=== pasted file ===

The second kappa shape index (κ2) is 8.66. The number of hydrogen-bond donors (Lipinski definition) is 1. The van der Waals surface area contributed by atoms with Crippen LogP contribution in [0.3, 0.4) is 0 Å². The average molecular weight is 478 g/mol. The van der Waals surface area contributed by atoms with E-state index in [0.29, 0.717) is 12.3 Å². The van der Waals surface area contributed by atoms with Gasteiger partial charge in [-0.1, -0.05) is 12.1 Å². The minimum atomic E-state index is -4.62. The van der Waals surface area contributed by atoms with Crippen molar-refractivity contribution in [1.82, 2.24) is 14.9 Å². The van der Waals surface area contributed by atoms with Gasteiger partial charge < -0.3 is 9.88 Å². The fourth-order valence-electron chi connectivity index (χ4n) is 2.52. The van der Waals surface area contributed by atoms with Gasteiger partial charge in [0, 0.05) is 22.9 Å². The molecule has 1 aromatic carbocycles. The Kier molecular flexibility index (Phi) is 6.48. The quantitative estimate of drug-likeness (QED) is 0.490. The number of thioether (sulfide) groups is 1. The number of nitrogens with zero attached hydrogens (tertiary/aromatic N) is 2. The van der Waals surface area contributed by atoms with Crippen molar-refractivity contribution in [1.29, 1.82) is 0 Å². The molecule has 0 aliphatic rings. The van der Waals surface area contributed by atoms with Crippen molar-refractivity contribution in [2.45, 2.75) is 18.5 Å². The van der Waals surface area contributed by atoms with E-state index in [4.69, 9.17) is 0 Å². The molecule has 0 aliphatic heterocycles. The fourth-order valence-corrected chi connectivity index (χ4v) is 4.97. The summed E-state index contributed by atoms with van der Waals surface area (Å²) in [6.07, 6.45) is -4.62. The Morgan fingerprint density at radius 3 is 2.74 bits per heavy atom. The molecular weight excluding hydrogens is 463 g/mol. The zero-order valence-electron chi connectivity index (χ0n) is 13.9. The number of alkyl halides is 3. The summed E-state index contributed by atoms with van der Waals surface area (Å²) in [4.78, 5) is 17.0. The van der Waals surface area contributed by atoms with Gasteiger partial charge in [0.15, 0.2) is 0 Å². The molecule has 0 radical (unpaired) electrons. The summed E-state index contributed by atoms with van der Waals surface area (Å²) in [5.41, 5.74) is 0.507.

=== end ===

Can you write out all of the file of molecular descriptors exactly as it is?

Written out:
The second kappa shape index (κ2) is 8.66. The number of hydrogen-bond donors (Lipinski definition) is 1. The van der Waals surface area contributed by atoms with Crippen LogP contribution in [0.3, 0.4) is 0 Å². The average molecular weight is 478 g/mol. The van der Waals surface area contributed by atoms with E-state index in [0.29, 0.717) is 12.3 Å². The van der Waals surface area contributed by atoms with Gasteiger partial charge in [-0.1, -0.05) is 12.1 Å². The minimum atomic E-state index is -4.62. The van der Waals surface area contributed by atoms with Crippen molar-refractivity contribution in [1.82, 2.24) is 14.9 Å². The van der Waals surface area contributed by atoms with Gasteiger partial charge < -0.3 is 9.88 Å². The fourth-order valence-electron chi connectivity index (χ4n) is 2.52. The van der Waals surface area contributed by atoms with Gasteiger partial charge in [0, 0.05) is 22.9 Å². The molecule has 1 aromatic carbocycles. The Kier molecular flexibility index (Phi) is 6.48. The quantitative estimate of drug-likeness (QED) is 0.490. The number of thioether (sulfide) groups is 1. The number of nitrogens with zero attached hydrogens (tertiary/aromatic N) is 2. The van der Waals surface area contributed by atoms with Crippen molar-refractivity contribution in [1.29, 1.82) is 0 Å². The molecule has 0 aliphatic rings. The van der Waals surface area contributed by atoms with Crippen molar-refractivity contribution in [2.45, 2.75) is 18.5 Å². The van der Waals surface area contributed by atoms with E-state index in [4.69, 9.17) is 0 Å². The molecule has 0 aliphatic heterocycles. The fourth-order valence-corrected chi connectivity index (χ4v) is 4.97. The summed E-state index contributed by atoms with van der Waals surface area (Å²) in [6.07, 6.45) is -4.62. The Morgan fingerprint density at radius 3 is 2.74 bits per heavy atom. The molecular weight excluding hydrogens is 463 g/mol. The zero-order valence-electron chi connectivity index (χ0n) is 13.9. The number of alkyl halides is 3. The summed E-state index contributed by atoms with van der Waals surface area (Å²) in [4.78, 5) is 17.0. The van der Waals surface area contributed by atoms with Gasteiger partial charge in [0.15, 0.2) is 0 Å². The molecule has 0 radical (unpaired) electrons. The summed E-state index contributed by atoms with van der Waals surface area (Å²) in [5.41, 5.74) is 0.507.